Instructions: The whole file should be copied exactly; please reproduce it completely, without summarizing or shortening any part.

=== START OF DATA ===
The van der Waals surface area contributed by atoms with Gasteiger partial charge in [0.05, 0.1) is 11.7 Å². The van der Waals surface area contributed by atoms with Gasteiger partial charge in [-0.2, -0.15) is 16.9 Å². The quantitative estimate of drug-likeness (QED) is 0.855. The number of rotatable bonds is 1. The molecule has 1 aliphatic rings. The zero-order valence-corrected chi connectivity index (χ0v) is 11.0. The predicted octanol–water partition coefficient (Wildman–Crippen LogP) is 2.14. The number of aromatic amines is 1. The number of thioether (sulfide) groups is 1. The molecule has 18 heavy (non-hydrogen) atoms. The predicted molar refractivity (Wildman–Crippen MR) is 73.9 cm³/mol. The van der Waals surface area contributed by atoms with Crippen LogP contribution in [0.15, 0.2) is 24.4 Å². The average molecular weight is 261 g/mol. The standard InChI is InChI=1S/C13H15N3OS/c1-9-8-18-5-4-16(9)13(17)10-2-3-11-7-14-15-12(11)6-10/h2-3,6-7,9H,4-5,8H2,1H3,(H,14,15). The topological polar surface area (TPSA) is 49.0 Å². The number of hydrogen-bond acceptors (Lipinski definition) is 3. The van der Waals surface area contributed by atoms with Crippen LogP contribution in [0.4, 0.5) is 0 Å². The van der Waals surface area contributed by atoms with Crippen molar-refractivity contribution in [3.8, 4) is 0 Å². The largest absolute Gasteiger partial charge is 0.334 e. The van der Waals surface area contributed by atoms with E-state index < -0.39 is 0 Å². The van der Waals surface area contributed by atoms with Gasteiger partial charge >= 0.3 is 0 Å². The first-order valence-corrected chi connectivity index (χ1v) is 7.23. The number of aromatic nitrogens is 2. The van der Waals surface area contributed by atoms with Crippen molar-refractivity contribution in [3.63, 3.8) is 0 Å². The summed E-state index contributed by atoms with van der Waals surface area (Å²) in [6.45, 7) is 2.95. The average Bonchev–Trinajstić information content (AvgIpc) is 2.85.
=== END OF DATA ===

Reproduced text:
The van der Waals surface area contributed by atoms with Gasteiger partial charge in [0.05, 0.1) is 11.7 Å². The van der Waals surface area contributed by atoms with Gasteiger partial charge in [-0.2, -0.15) is 16.9 Å². The quantitative estimate of drug-likeness (QED) is 0.855. The number of rotatable bonds is 1. The molecule has 1 aliphatic rings. The zero-order valence-corrected chi connectivity index (χ0v) is 11.0. The predicted octanol–water partition coefficient (Wildman–Crippen LogP) is 2.14. The number of aromatic amines is 1. The number of thioether (sulfide) groups is 1. The molecule has 18 heavy (non-hydrogen) atoms. The predicted molar refractivity (Wildman–Crippen MR) is 73.9 cm³/mol. The van der Waals surface area contributed by atoms with Crippen LogP contribution in [0.15, 0.2) is 24.4 Å². The average molecular weight is 261 g/mol. The standard InChI is InChI=1S/C13H15N3OS/c1-9-8-18-5-4-16(9)13(17)10-2-3-11-7-14-15-12(11)6-10/h2-3,6-7,9H,4-5,8H2,1H3,(H,14,15). The topological polar surface area (TPSA) is 49.0 Å². The number of hydrogen-bond acceptors (Lipinski definition) is 3. The van der Waals surface area contributed by atoms with Crippen LogP contribution in [0.4, 0.5) is 0 Å². The van der Waals surface area contributed by atoms with Crippen molar-refractivity contribution in [3.8, 4) is 0 Å². The largest absolute Gasteiger partial charge is 0.334 e. The van der Waals surface area contributed by atoms with E-state index < -0.39 is 0 Å². The van der Waals surface area contributed by atoms with Gasteiger partial charge >= 0.3 is 0 Å². The first-order valence-corrected chi connectivity index (χ1v) is 7.23. The number of aromatic nitrogens is 2. The van der Waals surface area contributed by atoms with Crippen molar-refractivity contribution in [3.63, 3.8) is 0 Å². The summed E-state index contributed by atoms with van der Waals surface area (Å²) in [6.45, 7) is 2.95. The average Bonchev–Trinajstić information content (AvgIpc) is 2.85.